The transformative Theory-Practice/Service Learning (TPSL) program at Oxford College has long worked with community partners to provide learning experiences for students to apply new knowledge in performing key services to various institutions in the area. Patti Owen-Smith (professor of psychology) and Crystal McLaughlin (director of student development) have led a large cadre of faculty, students, and staff through a wide array of strong courses that engage the public in a number of contexts. Oxford College TPSL courses are thriving in a number of area institutions: the Psychology of Women and area agencies that serve women and families; teaching of Latin in the area high school; Social Gerontology and area agencies that serve older adults, to mention three examples of courses where service and learning are a collaboration.
While providing services like these is in itself a very good thing, to effect a deeper change in terms of knowledge or skills is profoundly better. In my own TPSL courses in English, for instance, I have seen first-year students produce a booklet of essays written from the perspectives of senior citizens whose stories our students were writing. I have overseen the creation, editing, and proofing of sets of essays written from the perspective of junior high nontraditional students. Through such courses, I have seen the narrative and editing skills of senior citizens, middle schoolers, and Oxford College students improve dramatically.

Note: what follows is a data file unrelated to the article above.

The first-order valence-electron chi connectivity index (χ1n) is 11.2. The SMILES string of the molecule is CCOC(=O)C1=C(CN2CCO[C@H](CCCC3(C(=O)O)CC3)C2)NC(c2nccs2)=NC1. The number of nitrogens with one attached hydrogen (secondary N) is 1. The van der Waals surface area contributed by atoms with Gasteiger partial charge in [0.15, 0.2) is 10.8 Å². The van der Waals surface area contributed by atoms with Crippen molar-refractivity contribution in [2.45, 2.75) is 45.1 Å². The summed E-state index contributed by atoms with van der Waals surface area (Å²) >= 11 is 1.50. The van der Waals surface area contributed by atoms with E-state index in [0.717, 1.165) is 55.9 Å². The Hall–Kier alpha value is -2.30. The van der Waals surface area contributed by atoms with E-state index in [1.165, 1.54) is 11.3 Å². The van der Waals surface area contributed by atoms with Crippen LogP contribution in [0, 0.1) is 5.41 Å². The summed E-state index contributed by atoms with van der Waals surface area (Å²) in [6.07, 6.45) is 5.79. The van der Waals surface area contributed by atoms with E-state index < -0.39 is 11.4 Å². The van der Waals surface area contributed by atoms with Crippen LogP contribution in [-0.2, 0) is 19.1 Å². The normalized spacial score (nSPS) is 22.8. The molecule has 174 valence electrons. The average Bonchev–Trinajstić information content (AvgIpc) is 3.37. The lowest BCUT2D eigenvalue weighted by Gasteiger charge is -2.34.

Attitudes and values
Many well-meaning, bright individuals hesitate to discuss this third learning outcome. On the one hand, they may argue that the university is not in the business of fostering values and certainly not examining them as any kind of outcome of the education process. Knowledge and skills, it is argued, are the primary goals of education. One should get an education, the argument goes, to be very good at a particular profession, to be successful in ways our society values. Yet we know this tack avoids a key dimension of what it means to live a life beneficial to oneself and to others.
In fact, universities possess and profess core values; they spend much time and effort developing mission and vision statements, and they develop strategic plans. To say values are not central to what we do in academia is to obscure a vital reality. Engagement in the public realm can include open discussions of the ethical dimension of current issues, and in this area universities can provide contexts within which public constituencies can explore values.
The notion of “public scholarship” has necessarily deepened and broadened in meaning and impact through the years. Meaningful engagement that leads to transformative change is not limited to the models provided by the likes of Nussbaum and Giroux—insightful books or research findings sent out from the academic enclave. When a university professor’s expertise meets with some vital need, change can occur just as profoundly, if more humbly, in small groups, within one’s local community and within the ever-expanding digital communities on the internet.
But how do we know if we are meeting that need and having an impact on knowledge, skills, and values in the public realm? If we borrow the pedagogical components of course design—course content, goals/objectives, and learning outcomes—and apply them to these public activities, very useful kinds of conversation might occur in terms that professors already know. To employ the same serious consideration of learning outcomes to public conversations as we already apply in our course development is to broaden our devotion to teaching and learning.